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Branded Extremists, Russia's Jehovah's Witnesses Preach The Constitution

  • Tom Balmforth

Worshippers often read from smartphones and tablets, as shipments of Bibles have been intercepted at the Russian border by customs since 2015.

MOSCOW -- Quaintly decked out in their finest, some in bow ties and the older among them grasping canes, the Jehovah's Witnesses slowly trickle in to a modest temple in northwest Moscow for their first service as "extremists."

Just two days earlier, on April 20, the Supreme Court had declared the Christian denomination an extremist organization and ordered its property in Russia seized, effectively banning Jehovah's Witnesses from the country once the ruling enters force.

Nevertheless, on this day services continue as normal at Moscow's Kingdom Hall -- albeit with ramped-up security measures. Referring to legal provisions that enshrine the right to "freely choose, possess, and disseminate religious and other views," the minister tells the congregation to loud applause that "Article 28 of Russia's constitution still allows us to continue worshipping Jehovah and sharing our personal convictions with others."

Seated in rows, the flock sings and reads from smartphones and tablets instead of hymnals or service bulletins; shipments of Bibles used by Jehovah's Witnesses have been intercepted at the Russian border by customs since 2015. In any case, organizers do not hand out literature so as not to violate tightening laws against missionizing.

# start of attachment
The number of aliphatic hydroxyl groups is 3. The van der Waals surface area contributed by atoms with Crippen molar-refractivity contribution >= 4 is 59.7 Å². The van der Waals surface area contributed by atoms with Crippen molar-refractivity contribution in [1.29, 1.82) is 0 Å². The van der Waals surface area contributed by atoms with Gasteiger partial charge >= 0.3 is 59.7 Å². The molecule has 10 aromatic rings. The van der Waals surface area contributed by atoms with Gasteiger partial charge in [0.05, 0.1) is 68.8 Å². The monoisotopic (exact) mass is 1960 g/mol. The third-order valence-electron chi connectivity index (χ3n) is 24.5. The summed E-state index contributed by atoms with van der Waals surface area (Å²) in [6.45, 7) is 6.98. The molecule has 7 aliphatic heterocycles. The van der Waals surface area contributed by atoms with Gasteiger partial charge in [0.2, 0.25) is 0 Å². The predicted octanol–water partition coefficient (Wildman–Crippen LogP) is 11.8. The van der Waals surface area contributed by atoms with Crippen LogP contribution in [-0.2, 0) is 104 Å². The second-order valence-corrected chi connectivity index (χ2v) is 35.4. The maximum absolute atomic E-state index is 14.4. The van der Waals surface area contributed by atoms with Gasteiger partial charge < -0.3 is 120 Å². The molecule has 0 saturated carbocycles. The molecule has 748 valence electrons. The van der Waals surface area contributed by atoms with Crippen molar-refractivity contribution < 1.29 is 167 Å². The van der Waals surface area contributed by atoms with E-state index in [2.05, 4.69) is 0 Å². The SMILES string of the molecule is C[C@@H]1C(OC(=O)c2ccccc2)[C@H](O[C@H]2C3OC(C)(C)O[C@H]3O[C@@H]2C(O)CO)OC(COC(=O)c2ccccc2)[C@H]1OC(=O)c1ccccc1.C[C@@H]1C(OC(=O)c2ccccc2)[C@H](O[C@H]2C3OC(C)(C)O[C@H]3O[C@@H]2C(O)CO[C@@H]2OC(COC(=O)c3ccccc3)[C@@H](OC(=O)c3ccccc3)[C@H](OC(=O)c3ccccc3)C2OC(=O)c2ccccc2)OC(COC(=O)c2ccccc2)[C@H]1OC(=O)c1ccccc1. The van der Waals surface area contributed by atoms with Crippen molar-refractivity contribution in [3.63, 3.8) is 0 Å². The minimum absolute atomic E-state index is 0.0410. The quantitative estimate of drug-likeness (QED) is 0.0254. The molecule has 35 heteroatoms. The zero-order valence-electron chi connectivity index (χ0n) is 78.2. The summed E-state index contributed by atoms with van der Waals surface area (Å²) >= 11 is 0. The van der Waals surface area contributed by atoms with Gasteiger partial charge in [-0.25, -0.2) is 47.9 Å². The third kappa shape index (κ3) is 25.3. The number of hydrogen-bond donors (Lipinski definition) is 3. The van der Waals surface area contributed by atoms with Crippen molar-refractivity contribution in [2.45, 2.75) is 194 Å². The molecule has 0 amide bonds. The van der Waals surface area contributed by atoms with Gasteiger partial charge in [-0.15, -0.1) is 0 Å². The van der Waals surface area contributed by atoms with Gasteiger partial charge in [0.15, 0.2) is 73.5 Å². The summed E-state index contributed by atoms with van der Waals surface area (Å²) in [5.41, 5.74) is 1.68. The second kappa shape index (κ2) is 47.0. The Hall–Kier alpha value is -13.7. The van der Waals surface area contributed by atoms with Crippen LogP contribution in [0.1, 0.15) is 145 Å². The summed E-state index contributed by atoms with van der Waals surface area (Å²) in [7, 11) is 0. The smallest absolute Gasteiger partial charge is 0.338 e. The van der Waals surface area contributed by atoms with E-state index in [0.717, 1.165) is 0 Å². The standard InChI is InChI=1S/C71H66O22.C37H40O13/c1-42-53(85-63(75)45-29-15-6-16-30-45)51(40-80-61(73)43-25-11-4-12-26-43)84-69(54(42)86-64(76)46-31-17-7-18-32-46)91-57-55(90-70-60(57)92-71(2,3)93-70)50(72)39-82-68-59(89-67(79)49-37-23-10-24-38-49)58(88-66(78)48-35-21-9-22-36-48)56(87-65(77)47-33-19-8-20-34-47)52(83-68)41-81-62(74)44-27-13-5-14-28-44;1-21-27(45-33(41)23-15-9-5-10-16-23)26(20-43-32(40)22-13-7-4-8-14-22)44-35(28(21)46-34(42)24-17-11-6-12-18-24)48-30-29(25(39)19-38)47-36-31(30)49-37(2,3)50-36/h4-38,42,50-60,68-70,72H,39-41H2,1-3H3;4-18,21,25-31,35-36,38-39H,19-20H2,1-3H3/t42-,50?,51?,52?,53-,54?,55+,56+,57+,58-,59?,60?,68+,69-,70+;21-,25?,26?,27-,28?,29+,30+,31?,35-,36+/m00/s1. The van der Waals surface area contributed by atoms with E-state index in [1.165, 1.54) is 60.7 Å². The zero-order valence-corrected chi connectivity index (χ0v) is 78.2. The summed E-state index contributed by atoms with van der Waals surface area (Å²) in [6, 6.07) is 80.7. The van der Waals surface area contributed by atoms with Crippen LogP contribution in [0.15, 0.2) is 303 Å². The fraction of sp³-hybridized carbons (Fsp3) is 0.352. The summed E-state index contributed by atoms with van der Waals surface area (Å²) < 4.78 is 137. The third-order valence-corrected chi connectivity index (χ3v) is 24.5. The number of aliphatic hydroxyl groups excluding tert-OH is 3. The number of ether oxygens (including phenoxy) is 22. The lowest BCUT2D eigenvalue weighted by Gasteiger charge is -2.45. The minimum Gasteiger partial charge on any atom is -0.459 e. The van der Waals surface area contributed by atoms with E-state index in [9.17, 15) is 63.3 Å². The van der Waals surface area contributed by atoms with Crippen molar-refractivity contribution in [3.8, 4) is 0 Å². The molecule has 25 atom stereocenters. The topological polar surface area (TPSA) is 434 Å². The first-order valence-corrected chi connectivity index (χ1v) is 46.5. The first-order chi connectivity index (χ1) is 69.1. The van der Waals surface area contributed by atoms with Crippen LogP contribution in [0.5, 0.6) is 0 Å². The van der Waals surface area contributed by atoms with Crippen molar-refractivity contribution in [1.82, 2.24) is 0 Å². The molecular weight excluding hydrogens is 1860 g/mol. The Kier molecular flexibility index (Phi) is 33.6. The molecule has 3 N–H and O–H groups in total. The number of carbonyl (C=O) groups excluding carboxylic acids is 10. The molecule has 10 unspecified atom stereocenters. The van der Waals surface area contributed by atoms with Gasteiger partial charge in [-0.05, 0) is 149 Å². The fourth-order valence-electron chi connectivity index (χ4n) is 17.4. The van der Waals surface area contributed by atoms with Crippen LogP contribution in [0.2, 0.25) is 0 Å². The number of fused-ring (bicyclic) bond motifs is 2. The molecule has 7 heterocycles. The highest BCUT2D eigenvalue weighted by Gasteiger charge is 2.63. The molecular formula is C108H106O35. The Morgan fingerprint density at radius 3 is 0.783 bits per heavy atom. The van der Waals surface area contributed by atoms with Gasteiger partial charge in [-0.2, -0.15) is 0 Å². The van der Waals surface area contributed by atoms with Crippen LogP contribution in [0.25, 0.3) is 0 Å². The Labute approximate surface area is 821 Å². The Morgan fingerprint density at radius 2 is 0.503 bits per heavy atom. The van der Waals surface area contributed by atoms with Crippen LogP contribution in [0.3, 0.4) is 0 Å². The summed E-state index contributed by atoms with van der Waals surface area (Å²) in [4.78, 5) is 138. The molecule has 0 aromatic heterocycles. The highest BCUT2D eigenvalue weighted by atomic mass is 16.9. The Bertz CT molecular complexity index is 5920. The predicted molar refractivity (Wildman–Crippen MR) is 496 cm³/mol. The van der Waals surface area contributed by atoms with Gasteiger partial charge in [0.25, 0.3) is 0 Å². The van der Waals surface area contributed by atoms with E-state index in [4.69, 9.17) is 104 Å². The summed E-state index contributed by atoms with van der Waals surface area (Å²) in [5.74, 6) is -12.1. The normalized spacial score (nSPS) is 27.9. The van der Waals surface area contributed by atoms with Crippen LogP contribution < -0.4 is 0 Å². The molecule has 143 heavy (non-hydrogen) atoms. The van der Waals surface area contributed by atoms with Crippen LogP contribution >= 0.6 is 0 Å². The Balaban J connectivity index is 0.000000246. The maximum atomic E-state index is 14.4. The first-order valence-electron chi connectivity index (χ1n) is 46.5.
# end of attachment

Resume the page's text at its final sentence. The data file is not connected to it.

Worshippers such as Yevgeny Kondautov, 45, say these closed-door meetings remain legal because the ruling has not yet entered into full force and the appeals process is under way. But he said the community is on edge and that the ruling has sent a message to society and police that members of his community are extremists.

A copy of the Jehovah’s Witnesses’ translation of the Bible
A copy of the Jehovah’s Witnesses’ translation of the Bible

He says that a day earlier assailants threw stones at their headquarters in St. Petersburg, smashing windows.

"We called the police, but they didn't come," Kondautov says. "They think, 'They're extremists, so that's what they have coming to them.'"

He also believes that police could burst through the door at any moment. Several Kingdom Halls across the country have reportedly been raided in recent months. On April 14, for example, state TV showed armed National Guardsmen in combat gear storming a Kingdom Hall in Chelyabinsk: